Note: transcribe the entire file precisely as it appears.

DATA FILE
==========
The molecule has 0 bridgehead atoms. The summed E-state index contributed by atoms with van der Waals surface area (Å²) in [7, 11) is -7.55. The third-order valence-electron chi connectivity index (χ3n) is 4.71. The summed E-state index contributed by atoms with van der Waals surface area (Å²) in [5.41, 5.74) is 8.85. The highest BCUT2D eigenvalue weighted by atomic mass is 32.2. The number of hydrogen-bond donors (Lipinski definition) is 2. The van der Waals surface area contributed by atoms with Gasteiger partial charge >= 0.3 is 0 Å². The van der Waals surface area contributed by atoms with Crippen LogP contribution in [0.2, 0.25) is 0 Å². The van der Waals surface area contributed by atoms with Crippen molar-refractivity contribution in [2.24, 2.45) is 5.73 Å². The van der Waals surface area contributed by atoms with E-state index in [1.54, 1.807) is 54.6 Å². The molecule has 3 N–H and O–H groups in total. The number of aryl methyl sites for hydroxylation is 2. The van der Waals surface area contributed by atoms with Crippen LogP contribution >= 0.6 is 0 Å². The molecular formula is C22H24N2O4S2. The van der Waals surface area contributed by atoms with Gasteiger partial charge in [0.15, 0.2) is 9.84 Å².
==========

The molecule has 0 bridgehead atoms. The summed E-state index contributed by atoms with van der Waals surface area (Å²) in [7, 11) is -7.55. The third-order valence-electron chi connectivity index (χ3n) is 4.71. The summed E-state index contributed by atoms with van der Waals surface area (Å²) in [5.41, 5.74) is 8.85. The highest BCUT2D eigenvalue weighted by atomic mass is 32.2. The number of hydrogen-bond donors (Lipinski definition) is 2. The van der Waals surface area contributed by atoms with Gasteiger partial charge >= 0.3 is 0 Å². The van der Waals surface area contributed by atoms with Crippen LogP contribution in [0.2, 0.25) is 0 Å². The van der Waals surface area contributed by atoms with Crippen molar-refractivity contribution in [2.24, 2.45) is 5.73 Å². The van der Waals surface area contributed by atoms with E-state index in [1.54, 1.807) is 54.6 Å². The molecule has 3 N–H and O–H groups in total. The number of aryl methyl sites for hydroxylation is 2. The van der Waals surface area contributed by atoms with Crippen LogP contribution >= 0.6 is 0 Å². The molecular formula is C22H24N2O4S2. The van der Waals surface area contributed by atoms with Gasteiger partial charge in [0.15, 0.2) is 9.84 Å².